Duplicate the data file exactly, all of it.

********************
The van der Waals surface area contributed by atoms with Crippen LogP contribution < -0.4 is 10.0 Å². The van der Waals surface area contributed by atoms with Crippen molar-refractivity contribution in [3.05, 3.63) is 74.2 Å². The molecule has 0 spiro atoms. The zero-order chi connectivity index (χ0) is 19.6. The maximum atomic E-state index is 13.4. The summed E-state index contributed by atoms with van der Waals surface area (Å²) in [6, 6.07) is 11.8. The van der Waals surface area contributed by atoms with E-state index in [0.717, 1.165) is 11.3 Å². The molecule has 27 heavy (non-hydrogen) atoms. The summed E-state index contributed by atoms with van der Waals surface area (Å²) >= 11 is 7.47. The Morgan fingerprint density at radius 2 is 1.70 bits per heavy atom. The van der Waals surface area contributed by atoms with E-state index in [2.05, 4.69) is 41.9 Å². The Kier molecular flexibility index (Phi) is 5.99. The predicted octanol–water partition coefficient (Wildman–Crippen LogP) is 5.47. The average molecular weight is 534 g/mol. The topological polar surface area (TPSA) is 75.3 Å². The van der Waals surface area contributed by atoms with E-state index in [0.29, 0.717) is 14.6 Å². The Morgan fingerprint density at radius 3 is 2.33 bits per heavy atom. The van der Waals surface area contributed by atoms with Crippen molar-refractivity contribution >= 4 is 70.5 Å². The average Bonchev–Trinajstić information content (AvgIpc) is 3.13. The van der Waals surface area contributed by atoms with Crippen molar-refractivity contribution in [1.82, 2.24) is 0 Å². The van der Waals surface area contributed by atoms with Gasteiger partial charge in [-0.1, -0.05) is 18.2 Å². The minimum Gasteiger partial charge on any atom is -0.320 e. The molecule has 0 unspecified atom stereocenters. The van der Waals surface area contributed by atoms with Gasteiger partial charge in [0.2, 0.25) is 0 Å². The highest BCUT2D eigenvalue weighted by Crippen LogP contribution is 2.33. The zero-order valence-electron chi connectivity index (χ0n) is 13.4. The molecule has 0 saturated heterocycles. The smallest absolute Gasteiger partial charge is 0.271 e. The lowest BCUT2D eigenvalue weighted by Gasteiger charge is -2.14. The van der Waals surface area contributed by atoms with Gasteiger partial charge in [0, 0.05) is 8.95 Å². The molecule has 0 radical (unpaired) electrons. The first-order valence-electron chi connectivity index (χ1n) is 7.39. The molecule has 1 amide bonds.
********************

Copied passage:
The van der Waals surface area contributed by atoms with Crippen LogP contribution < -0.4 is 10.0 Å². The van der Waals surface area contributed by atoms with Crippen molar-refractivity contribution in [3.05, 3.63) is 74.2 Å². The molecule has 0 spiro atoms. The zero-order chi connectivity index (χ0) is 19.6. The maximum atomic E-state index is 13.4. The summed E-state index contributed by atoms with van der Waals surface area (Å²) in [6, 6.07) is 11.8. The van der Waals surface area contributed by atoms with E-state index in [0.717, 1.165) is 11.3 Å². The molecule has 27 heavy (non-hydrogen) atoms. The summed E-state index contributed by atoms with van der Waals surface area (Å²) >= 11 is 7.47. The Morgan fingerprint density at radius 2 is 1.70 bits per heavy atom. The van der Waals surface area contributed by atoms with E-state index in [2.05, 4.69) is 41.9 Å². The Kier molecular flexibility index (Phi) is 5.99. The predicted octanol–water partition coefficient (Wildman–Crippen LogP) is 5.47. The average molecular weight is 534 g/mol. The topological polar surface area (TPSA) is 75.3 Å². The van der Waals surface area contributed by atoms with E-state index in [0.29, 0.717) is 14.6 Å². The Morgan fingerprint density at radius 3 is 2.33 bits per heavy atom. The van der Waals surface area contributed by atoms with Crippen molar-refractivity contribution >= 4 is 70.5 Å². The average Bonchev–Trinajstić information content (AvgIpc) is 3.13. The van der Waals surface area contributed by atoms with Crippen molar-refractivity contribution in [1.82, 2.24) is 0 Å². The van der Waals surface area contributed by atoms with Gasteiger partial charge in [-0.1, -0.05) is 18.2 Å². The minimum Gasteiger partial charge on any atom is -0.320 e. The molecule has 0 unspecified atom stereocenters. The van der Waals surface area contributed by atoms with Gasteiger partial charge in [0.2, 0.25) is 0 Å². The highest BCUT2D eigenvalue weighted by Crippen LogP contribution is 2.33. The zero-order valence-electron chi connectivity index (χ0n) is 13.4. The molecule has 0 saturated heterocycles. The smallest absolute Gasteiger partial charge is 0.271 e. The lowest BCUT2D eigenvalue weighted by Gasteiger charge is -2.14. The van der Waals surface area contributed by atoms with Gasteiger partial charge in [0, 0.05) is 8.95 Å². The molecule has 0 radical (unpaired) electrons. The first-order valence-electron chi connectivity index (χ1n) is 7.39. The molecule has 1 amide bonds.